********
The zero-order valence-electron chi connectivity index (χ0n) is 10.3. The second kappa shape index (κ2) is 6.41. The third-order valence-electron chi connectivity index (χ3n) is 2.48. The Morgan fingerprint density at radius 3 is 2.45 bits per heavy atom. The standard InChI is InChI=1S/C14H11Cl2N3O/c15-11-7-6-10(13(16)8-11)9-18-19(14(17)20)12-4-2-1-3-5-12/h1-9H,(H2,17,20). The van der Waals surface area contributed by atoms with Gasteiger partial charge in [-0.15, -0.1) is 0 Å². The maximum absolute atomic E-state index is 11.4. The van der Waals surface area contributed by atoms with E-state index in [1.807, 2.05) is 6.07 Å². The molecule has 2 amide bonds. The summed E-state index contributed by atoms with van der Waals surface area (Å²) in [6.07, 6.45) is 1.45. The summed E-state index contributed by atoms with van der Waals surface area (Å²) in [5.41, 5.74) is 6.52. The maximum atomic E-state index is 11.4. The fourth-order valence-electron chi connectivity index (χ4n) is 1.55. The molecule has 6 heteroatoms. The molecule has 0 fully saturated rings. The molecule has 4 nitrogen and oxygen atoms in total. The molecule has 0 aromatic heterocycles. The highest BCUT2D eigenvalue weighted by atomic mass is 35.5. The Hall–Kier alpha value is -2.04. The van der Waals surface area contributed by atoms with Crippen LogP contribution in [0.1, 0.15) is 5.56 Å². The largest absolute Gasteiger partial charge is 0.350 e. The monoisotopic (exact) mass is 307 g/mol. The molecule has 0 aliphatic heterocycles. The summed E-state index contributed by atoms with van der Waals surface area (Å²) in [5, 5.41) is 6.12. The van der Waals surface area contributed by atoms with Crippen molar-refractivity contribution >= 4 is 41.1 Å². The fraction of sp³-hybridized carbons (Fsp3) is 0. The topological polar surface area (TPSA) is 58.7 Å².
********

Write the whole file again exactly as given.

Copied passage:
The zero-order valence-electron chi connectivity index (χ0n) is 10.3. The second kappa shape index (κ2) is 6.41. The third-order valence-electron chi connectivity index (χ3n) is 2.48. The Morgan fingerprint density at radius 3 is 2.45 bits per heavy atom. The standard InChI is InChI=1S/C14H11Cl2N3O/c15-11-7-6-10(13(16)8-11)9-18-19(14(17)20)12-4-2-1-3-5-12/h1-9H,(H2,17,20). The van der Waals surface area contributed by atoms with Gasteiger partial charge in [-0.15, -0.1) is 0 Å². The maximum absolute atomic E-state index is 11.4. The van der Waals surface area contributed by atoms with E-state index in [1.807, 2.05) is 6.07 Å². The molecule has 2 amide bonds. The summed E-state index contributed by atoms with van der Waals surface area (Å²) in [6.07, 6.45) is 1.45. The summed E-state index contributed by atoms with van der Waals surface area (Å²) in [5.41, 5.74) is 6.52. The maximum atomic E-state index is 11.4. The fourth-order valence-electron chi connectivity index (χ4n) is 1.55. The molecule has 6 heteroatoms. The molecule has 0 fully saturated rings. The molecule has 4 nitrogen and oxygen atoms in total. The molecule has 0 aromatic heterocycles. The highest BCUT2D eigenvalue weighted by atomic mass is 35.5. The Hall–Kier alpha value is -2.04. The van der Waals surface area contributed by atoms with Crippen LogP contribution in [0.1, 0.15) is 5.56 Å². The largest absolute Gasteiger partial charge is 0.350 e. The monoisotopic (exact) mass is 307 g/mol. The molecule has 0 aliphatic heterocycles. The summed E-state index contributed by atoms with van der Waals surface area (Å²) in [5, 5.41) is 6.12. The van der Waals surface area contributed by atoms with Crippen molar-refractivity contribution >= 4 is 41.1 Å². The fraction of sp³-hybridized carbons (Fsp3) is 0. The topological polar surface area (TPSA) is 58.7 Å².